September 25, 1906
Liverpool sportspeople are never found lacking where charity and honour are the causes proclaimed. A short life in the Mersey city has proved this assertion to me, and I claim to have been engaged directly or indirectly with a number of movements which come under the heading of charity or honour.
Did not football people of this city subscribe well over £130 to the sufferers by the reason of the tug disaster? This is only one of the numerous causes of ready aid, and for honour’s cause it is only necessary to recalling the response to appeals for the benefitters by benefit matches, and the support which led to a young fellow gaining the Royal Humane Society’s medal. Then all charity is honour.
I make a very special appeal to Liverpool sportsmen – some other than the sportsmen should read these lines. The appeal concerned a worthy warrior who has given the local football crowds of his very best, and has delayed his benefit with characteristic generosity so that other players might have their harvest first, and I should say that Billy Dunlop has lost slightly by this “putting off” because, instead, of his club being at the top of its form it is performing most moderately.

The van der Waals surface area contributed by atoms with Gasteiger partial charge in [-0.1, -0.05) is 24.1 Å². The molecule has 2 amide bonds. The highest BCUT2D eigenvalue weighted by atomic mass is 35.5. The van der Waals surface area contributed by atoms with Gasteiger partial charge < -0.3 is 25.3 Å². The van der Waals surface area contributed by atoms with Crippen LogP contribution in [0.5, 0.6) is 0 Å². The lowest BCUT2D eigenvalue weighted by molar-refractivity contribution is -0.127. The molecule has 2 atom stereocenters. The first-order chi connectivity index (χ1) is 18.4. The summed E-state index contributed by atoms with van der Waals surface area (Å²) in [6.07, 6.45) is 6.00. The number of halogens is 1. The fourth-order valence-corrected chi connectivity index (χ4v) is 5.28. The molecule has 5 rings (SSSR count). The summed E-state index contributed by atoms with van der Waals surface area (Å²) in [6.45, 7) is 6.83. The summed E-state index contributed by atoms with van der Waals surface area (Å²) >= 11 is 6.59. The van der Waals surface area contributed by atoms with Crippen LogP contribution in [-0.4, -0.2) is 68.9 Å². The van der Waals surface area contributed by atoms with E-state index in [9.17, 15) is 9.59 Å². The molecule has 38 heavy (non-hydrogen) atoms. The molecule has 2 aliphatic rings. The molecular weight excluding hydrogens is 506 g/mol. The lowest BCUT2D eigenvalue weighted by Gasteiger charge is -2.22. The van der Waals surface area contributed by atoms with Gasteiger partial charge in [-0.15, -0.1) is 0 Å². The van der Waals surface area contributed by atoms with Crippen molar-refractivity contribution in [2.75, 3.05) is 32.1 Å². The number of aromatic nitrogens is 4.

Many people have expressed a desire to contribute to a fund for Dunlop’s benefit, and so I will start at once. Contributions, however small, will be acknowledged in this column from time to time. I have some 6d., 1s., and 2s. tickets for sale for the match, which is on October 13. To benefit Dunlop I am organising a Limerick competition for next Saturday.
The conditions will be simple, the prizes will be four (half a guinea each), and the Dunlop fund will benefit by your entering the competition. My advice is: Get your limerick ready this week and send it in on Saturday, when you have read the rules. For a five-line Limerick 10s., 6d. each for four persons.
(Liverpool Echo: September 25, 1906)